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Langford and Lydia McMichael Sutherland Farmstead facts for kids

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Sutherland, Landgford and Lydia McMichael, Farmstead
Sutherland Wilson Sesquicentennial Farm, Textile Road, Pittsfield Township, Michigan.JPG
Location 797 Textile Rd., Pittsfield Charter Township, Michigan
Area 4.6 acres (1.9 ha)
Architectural style Greek Revival
NRHP reference No. 05000711
Added to NRHP May 16, 2006

The Langford and Lydia McMichael Sutherland Farmstead is a farm located at 797 Textile Road in Pittsfield Charter Township, Michigan. It was listed on the National Register of Historic Places in 2006. It is now the Sutherland-Wilson Farm Historic Site.


In 1832, Langford and Lydia Sutherland moved from Ontario County, New York, to this farm. They first constructed a log house to live in, then built the Greek Revival-style house that is still on the property. Langford Sutherland died in 1865, after which his son Tobias lived on the farmstead, with his mother and his wife, Harriet Knaouse. Tobias's son Ernest also lived here with his wife Delia Rheinfrank. Their only child, Mildred, married Arthur Wilson, and their son Harold also lived on the farmstead through 2000. The Sutherland farmstead was owned by the Sutherland family for over one hundred years.

In 1999 the farmstead was sold to Pittsfield Township, to be operated and managed as a farm museum by the Pittsfield Township Historical Society.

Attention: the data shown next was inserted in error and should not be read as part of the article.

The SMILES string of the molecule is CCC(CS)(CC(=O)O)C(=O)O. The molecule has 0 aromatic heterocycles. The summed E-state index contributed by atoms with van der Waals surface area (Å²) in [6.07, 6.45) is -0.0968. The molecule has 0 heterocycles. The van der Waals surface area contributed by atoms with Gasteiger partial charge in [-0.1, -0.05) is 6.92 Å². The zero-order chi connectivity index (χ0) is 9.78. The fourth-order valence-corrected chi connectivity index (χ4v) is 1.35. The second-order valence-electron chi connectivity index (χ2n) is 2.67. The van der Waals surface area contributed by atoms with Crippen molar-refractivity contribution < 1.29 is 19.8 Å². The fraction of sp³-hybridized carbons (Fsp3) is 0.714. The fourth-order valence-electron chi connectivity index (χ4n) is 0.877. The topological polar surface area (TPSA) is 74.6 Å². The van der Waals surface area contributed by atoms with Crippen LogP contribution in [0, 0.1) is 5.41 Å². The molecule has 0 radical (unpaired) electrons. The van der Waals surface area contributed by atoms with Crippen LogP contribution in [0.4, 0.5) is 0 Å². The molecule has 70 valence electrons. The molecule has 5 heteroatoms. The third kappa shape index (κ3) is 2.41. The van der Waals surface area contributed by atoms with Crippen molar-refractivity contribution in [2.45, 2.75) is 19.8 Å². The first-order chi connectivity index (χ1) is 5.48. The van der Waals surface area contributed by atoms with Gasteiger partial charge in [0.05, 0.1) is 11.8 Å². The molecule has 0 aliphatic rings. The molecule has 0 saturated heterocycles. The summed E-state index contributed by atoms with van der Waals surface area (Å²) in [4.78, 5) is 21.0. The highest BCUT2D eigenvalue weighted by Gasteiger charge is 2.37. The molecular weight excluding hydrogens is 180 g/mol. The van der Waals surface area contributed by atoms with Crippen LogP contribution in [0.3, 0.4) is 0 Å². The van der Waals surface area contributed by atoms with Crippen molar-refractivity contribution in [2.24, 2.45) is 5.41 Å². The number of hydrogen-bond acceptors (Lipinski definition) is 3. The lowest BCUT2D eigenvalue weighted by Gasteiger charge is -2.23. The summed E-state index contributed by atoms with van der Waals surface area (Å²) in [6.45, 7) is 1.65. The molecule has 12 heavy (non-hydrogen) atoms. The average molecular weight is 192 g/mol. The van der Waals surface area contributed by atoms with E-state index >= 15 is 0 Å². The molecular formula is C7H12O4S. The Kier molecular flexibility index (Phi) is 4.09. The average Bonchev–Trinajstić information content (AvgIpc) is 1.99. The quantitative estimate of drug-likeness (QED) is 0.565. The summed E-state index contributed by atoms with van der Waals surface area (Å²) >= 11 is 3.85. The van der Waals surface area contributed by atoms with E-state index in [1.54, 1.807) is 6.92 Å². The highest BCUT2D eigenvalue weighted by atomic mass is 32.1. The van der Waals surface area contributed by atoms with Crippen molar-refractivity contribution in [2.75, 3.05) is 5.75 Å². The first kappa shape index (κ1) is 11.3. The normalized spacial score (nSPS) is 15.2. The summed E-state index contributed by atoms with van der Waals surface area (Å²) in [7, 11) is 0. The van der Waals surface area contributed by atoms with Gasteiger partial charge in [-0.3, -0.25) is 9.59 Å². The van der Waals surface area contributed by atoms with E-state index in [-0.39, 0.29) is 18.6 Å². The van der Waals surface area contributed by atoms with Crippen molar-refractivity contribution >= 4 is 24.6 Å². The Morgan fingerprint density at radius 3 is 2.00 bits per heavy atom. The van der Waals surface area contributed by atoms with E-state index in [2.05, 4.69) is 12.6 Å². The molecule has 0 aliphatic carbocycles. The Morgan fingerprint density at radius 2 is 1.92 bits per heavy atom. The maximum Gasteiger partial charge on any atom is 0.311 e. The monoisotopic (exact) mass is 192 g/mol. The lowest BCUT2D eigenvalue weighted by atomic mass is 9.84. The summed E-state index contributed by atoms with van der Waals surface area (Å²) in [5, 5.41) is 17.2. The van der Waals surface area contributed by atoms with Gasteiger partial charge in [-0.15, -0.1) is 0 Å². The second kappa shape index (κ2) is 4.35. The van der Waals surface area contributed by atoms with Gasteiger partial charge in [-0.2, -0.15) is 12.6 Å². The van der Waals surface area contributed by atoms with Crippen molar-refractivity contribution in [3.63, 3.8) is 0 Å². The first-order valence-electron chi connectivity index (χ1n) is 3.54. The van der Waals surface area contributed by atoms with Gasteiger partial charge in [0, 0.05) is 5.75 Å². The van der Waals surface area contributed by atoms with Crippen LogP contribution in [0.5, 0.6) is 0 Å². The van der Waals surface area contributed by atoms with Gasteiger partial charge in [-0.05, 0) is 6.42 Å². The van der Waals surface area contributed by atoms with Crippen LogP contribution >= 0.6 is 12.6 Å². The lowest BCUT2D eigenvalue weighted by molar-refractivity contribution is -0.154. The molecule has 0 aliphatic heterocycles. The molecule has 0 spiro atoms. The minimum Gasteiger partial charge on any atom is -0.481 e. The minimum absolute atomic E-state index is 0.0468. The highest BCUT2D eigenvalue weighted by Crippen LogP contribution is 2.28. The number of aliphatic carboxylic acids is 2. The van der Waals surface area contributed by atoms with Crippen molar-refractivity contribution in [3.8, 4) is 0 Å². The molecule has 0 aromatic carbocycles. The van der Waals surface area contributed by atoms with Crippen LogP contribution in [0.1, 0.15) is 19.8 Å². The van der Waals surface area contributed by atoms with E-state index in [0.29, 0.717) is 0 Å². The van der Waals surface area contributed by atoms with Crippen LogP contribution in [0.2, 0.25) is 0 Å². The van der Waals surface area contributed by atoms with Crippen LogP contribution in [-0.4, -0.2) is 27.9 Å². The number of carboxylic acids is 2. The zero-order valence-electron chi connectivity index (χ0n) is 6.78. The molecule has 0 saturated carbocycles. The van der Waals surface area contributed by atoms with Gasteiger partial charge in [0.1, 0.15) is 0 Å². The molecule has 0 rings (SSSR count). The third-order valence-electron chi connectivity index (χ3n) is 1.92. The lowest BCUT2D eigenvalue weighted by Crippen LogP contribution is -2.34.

The Sutherland Farmstead includes a Greek Revival farmhouse and five outbuildings located along a farm lane running past the farmhouse. These buildings include a gable roof wood shed, carriage house, pig pen, large barn, and an icehouse.

  • Farmhouse: The farmhouse is a 1-1/2 story Greek Revival building, sided with clapboard and on a fieldstone foundation. In the center of the front facade is a half-length porch with a half-hipped roof supported by Doric and square columns. The main entrance is flanked by sidelights and pilasters, and topped by a row of dentils under a wide entablature. The house windows have six-over-six lights. The roof cornices have cornice returns, and frieze windows are above. A single-story addition, originally a kitchen, is on one end. A modern garage is located behind the house.
  • Icehouse: The icehouse is a one-story gable-roofed wood framed building on a stone foundation. It has horizontal wood siding and two entrances.
  • Barn: The large barn is a gabled structure of timber post-and-beam construction, and sits on a stone foundation. It is a two-level structure built into the side of a hill, so that both levels are accessible. The barn has plank siding, and there are entrances on all sides.
  • Carriage House: The carriage house is of similar construction to the barn, but with mortise and tenon joints. There are openings for both vehicle and pedestrian traffic.
  • Pig Pen: The pig pen is a single story gable-roofed structure on a wood and concrete foundation. It is wood framed with vertical board and batten siding.
  • Wood Shed: The wood shed is similar to the pig pen, with a gable roof and vertical siding.
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